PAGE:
What makes all this awkward for the regime is the link between extra kids, rich, crooked cadres, and concubines. Last year, a study by Chinese prosecutors concluded 95 percent of corrupt officials had mistresses; one of the most senior was National Statistics Bureau head Qiu Xiaohua, who reportedly bankrolled a mistress and an illegitimate daughter using money from the Shanghai pension fund. The case fueled public perceptions that having extra kids has become a new form of corruption. Resentment has been further inflamed by the fact that, while urban enforcement is increasingly lax, many rural Chinese still complain of harsh and extra-legal sanctions. To compensate, authorities have warned that entertainers who break family planning rules may be publicly "outed"—or even barred from winning awards. And regional officials are upping the ante; in Hunan, for example, the provincial parliament is considering raising the fine to as much as eight times the average per capita income, or roughly $12,000. Authorities in Henan and Zhejiang provinces are also discussing harsher punishments.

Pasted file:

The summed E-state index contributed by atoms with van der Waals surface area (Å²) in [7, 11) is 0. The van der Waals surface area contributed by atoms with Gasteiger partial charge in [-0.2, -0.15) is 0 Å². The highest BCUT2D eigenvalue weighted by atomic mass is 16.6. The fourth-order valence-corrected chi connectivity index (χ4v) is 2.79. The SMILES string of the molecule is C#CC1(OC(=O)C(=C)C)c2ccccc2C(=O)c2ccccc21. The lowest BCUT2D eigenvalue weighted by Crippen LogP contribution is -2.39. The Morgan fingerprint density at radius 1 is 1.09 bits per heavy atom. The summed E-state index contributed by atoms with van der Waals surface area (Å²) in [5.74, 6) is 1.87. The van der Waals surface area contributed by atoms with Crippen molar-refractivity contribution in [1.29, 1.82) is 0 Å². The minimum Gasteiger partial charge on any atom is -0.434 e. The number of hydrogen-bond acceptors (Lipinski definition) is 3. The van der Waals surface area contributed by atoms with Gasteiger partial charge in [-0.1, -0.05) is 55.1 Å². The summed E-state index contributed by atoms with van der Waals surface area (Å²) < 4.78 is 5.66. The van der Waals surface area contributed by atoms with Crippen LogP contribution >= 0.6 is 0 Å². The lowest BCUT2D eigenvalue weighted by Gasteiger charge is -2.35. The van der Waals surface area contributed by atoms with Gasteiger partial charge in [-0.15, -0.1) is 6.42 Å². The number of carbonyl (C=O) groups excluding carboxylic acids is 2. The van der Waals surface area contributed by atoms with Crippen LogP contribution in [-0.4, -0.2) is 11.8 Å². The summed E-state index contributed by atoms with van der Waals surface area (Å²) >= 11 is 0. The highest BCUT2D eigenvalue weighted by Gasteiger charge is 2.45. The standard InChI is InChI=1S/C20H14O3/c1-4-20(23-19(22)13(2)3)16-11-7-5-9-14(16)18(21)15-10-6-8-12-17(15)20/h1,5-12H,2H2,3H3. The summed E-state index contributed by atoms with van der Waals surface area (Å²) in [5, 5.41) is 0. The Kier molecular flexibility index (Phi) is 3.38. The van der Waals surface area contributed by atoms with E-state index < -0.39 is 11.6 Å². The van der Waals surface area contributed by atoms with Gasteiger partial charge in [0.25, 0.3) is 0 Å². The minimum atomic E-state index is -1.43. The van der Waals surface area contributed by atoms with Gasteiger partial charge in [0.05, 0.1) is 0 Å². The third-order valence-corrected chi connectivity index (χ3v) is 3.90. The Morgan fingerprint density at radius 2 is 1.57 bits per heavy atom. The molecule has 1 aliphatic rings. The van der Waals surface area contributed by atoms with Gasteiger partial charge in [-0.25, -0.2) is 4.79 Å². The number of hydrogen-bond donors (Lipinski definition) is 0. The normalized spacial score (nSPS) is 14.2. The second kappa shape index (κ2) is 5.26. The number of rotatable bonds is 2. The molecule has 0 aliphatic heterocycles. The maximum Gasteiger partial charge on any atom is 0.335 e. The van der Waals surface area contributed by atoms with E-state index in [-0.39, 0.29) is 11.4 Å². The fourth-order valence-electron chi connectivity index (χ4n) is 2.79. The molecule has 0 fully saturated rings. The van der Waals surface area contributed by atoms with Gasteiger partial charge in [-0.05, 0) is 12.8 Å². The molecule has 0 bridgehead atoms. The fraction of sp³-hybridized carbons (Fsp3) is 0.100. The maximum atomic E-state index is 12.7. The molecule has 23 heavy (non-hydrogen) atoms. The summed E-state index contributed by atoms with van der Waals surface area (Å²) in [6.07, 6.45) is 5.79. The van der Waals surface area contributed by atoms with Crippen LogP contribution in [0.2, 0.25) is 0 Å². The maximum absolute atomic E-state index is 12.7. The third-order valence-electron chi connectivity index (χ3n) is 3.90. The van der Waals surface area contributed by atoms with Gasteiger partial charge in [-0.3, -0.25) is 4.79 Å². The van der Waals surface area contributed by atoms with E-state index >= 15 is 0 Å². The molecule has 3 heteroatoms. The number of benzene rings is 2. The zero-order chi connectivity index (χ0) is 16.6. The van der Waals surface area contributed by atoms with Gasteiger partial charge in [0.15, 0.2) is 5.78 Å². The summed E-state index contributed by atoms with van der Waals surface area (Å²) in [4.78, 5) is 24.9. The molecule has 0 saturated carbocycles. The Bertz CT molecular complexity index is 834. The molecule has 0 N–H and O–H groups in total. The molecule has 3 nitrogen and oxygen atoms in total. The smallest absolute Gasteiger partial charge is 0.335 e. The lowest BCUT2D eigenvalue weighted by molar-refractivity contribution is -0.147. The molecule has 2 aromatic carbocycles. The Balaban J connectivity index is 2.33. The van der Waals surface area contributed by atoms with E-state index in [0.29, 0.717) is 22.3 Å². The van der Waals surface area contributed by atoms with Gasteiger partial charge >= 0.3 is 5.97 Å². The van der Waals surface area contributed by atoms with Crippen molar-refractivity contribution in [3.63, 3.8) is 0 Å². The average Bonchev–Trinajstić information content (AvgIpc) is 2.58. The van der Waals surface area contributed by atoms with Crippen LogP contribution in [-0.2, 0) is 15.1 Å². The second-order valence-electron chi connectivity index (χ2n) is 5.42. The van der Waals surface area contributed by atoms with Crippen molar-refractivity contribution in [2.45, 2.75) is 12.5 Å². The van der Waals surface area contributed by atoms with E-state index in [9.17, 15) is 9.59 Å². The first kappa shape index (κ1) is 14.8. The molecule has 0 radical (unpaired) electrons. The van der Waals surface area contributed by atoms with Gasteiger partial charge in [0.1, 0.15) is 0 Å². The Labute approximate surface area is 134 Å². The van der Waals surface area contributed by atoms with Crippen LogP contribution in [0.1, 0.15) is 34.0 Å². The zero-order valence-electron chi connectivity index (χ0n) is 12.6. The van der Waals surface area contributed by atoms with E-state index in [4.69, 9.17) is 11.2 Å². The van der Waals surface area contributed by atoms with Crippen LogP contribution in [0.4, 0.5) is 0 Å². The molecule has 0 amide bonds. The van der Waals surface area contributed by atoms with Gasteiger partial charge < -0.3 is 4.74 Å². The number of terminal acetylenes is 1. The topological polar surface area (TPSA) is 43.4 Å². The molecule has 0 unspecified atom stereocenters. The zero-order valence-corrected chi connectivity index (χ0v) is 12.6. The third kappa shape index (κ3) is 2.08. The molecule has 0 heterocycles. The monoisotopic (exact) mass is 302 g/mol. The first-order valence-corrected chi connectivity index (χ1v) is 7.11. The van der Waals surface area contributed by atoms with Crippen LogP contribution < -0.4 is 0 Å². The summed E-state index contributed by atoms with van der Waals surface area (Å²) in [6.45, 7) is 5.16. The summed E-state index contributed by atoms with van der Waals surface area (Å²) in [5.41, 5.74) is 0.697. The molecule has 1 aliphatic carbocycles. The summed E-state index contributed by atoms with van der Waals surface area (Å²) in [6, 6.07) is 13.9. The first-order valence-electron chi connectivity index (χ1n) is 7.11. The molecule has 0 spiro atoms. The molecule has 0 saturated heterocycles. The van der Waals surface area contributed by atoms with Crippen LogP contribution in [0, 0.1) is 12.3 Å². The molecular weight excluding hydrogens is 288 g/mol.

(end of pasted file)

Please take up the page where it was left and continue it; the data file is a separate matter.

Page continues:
Yet authorities need to move delicately. Though ordinary citizens resent the privileged few who can enjoy extra children, they're quick to take to the streets if the rules are enforced too strictly among their own ranks. In the 1980s, Beijing was heavily criticized at home and abroad for using forced abortions—sometimes in the last trimester—to enforce family planning laws. While that practice has diminished (though not disappeared), other heavy-handed tactics remain in use in the hinterland. Last May, riots exploded in rural Guangxi province after local officials began forcibly confiscating the property of families who had borne extra children. And in one Hunan county, cadres abducted a dozen unregistered children (some of them adopted) and demanded that their parents pay "fees"—more like ransoms—for their release. Among such families, gossip about Zhang Bin is likely to stir up volatile emotions. Neither he nor his wife nor his alleged mistress has commented on the rumored pregnancies, but the larger issue won't go away. Signs are that as more Chinese grow rich enough to violate the one-child rule, more of them will.